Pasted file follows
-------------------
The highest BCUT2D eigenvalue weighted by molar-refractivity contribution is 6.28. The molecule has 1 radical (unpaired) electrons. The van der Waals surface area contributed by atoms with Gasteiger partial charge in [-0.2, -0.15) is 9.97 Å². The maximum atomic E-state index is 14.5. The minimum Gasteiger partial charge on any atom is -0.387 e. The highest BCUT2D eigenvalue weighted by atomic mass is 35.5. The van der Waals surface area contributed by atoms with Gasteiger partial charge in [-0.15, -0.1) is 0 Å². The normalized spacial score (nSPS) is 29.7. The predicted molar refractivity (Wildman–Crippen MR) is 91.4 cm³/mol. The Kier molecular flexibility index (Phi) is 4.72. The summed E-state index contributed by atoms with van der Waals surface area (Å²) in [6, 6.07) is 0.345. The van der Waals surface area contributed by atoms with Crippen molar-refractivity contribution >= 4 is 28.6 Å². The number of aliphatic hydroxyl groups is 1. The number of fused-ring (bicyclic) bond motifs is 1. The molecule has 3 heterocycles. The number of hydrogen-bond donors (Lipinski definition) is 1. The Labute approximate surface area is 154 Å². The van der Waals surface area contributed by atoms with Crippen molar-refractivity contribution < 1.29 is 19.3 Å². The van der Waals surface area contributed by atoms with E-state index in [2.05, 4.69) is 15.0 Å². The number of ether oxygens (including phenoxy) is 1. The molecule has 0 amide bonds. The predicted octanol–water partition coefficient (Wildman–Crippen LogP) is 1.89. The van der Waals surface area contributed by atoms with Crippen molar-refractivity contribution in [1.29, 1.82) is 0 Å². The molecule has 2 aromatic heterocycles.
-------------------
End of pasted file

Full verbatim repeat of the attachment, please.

The highest BCUT2D eigenvalue weighted by molar-refractivity contribution is 6.28. The molecule has 1 radical (unpaired) electrons. The van der Waals surface area contributed by atoms with Gasteiger partial charge in [-0.2, -0.15) is 9.97 Å². The maximum atomic E-state index is 14.5. The minimum Gasteiger partial charge on any atom is -0.387 e. The highest BCUT2D eigenvalue weighted by atomic mass is 35.5. The van der Waals surface area contributed by atoms with Gasteiger partial charge in [-0.15, -0.1) is 0 Å². The normalized spacial score (nSPS) is 29.7. The predicted molar refractivity (Wildman–Crippen MR) is 91.4 cm³/mol. The Kier molecular flexibility index (Phi) is 4.72. The summed E-state index contributed by atoms with van der Waals surface area (Å²) in [6, 6.07) is 0.345. The van der Waals surface area contributed by atoms with Crippen molar-refractivity contribution >= 4 is 28.6 Å². The number of aliphatic hydroxyl groups is 1. The number of fused-ring (bicyclic) bond motifs is 1. The molecule has 3 heterocycles. The number of hydrogen-bond donors (Lipinski definition) is 1. The Labute approximate surface area is 154 Å². The van der Waals surface area contributed by atoms with Crippen molar-refractivity contribution < 1.29 is 19.3 Å². The van der Waals surface area contributed by atoms with E-state index in [2.05, 4.69) is 15.0 Å². The number of ether oxygens (including phenoxy) is 1. The molecule has 0 amide bonds. The predicted octanol–water partition coefficient (Wildman–Crippen LogP) is 1.89. The van der Waals surface area contributed by atoms with Crippen molar-refractivity contribution in [1.29, 1.82) is 0 Å². The molecule has 2 aromatic heterocycles.